But she noted that in facing “fundamental challenges” from China and North Korea, it may take time for the Biden administration to “get up to speed” and its efforts will also “need a lot of help from our partners around the world.”

U.S.-China relations have plummeted to their lowest point in decades, with the Trump administration taking an increasingly confrontational stance on numerous fronts including trade practices, technology, Hong Kong, Taiwan, human rights issues and the control of the South China Sea.

Joe Biden speaks with soldiers as he travels in a military vehicle to Iraq from Kuwait in September 2007. | REUTERS
Joe Biden speaks with soldiers as he travels in a military vehicle to Iraq from Kuwait in September 2007. | REUTERS

It is widely believed that Biden will maintain the Trump administration’s toughness on China due to the broad support for such an approach across the U.S. political spectrum.

But his emphasis on multilateralism and climate change issues could be exploited by China, the world’s largest emitter of carbon dioxide, as Beijing would have new bargaining chips to push for the removal of U.S. tariffs imposed under the Trump administration which sought progress on alleged intellectual property and technology theft issues.

Biden’s pledge to restore the U.S. role as a champion of democracy and human rights around the world could also complicate relations with Southeast Asian nations that do not necessarily have stellar records on human rights issues, at a time when cooperation with them is vital in countering China.

“If we were to cut off a country because of its bad human rights record — Vietnam or Myanmar or whatever — then it’s more likely that they go to the Chinese, they go to the Russians, the bad human rights pieces continue and our ability to act to influence them is greatly diminished,” Abraham Denmark of the Woodrow Wilson International Center for Scholars said at a different online event.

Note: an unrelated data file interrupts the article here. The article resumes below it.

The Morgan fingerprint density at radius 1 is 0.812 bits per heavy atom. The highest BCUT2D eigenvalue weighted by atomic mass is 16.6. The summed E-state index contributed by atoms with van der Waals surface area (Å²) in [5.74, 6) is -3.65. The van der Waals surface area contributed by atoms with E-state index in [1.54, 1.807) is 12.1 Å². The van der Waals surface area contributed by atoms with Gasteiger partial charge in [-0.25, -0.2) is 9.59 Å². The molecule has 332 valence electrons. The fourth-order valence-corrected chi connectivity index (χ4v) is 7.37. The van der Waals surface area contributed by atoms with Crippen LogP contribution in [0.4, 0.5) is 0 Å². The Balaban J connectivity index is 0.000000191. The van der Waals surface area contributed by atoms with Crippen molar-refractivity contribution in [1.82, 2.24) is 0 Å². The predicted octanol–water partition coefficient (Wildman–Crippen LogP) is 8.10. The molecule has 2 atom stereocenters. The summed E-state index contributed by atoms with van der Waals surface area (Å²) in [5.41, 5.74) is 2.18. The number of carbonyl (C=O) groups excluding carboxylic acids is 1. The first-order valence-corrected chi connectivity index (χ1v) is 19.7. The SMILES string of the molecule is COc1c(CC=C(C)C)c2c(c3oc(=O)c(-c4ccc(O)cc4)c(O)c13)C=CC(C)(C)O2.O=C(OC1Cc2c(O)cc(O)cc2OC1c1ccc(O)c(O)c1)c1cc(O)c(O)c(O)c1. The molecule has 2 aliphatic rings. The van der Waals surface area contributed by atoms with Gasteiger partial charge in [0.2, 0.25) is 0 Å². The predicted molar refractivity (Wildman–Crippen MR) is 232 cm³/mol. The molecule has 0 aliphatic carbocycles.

Meanwhile, uncertainties remain over the extent to which the United States will aspire to take on a leadership role in the international arena.

Denmark, who has served as deputy assistant secretary of defense for East Asia, said one of the questions he had received “more consistently than anything else” from U.S. allies and partners in the past four years has been if the Trump administration is “an aberration in American politics” or “if it’s the sign of things to come.”

“And my answer has been that polls suggests that American views have not changed, that America still wants to be a leader in the world,” he said, while acknowledging that overcoming the skepticism is “going to take time.”

Ian Bremmer, president of the political risk research firm Eurasia Group, said a transition from Trump to Biden would likely bring relief to many global leaders, but they would eventually have to face the reality that the United States will not return to acting as the world’s police force or as the architect of global trade.

“There are very few Americans that support more trade deals . . . Biden would not try to get the United States back into the TPP” even though he was the vice president of Trump’s predecessor Barack Obama who championed it, Bremmer said, adding, “The Americans are going to continue to not want to do a lot of the leadership that the Americans have been doing historically.”

“You could have a serious heart condition and have a horrible doctor that doesn’t care about you. Suddenly you have a doctor that really cares about you, and you go, ‘Oh, I feel better, that feels great.’ (But) you still have a serious heart condition.”

“And that’s the way the rest of the world is going to respond to the United States,” he added.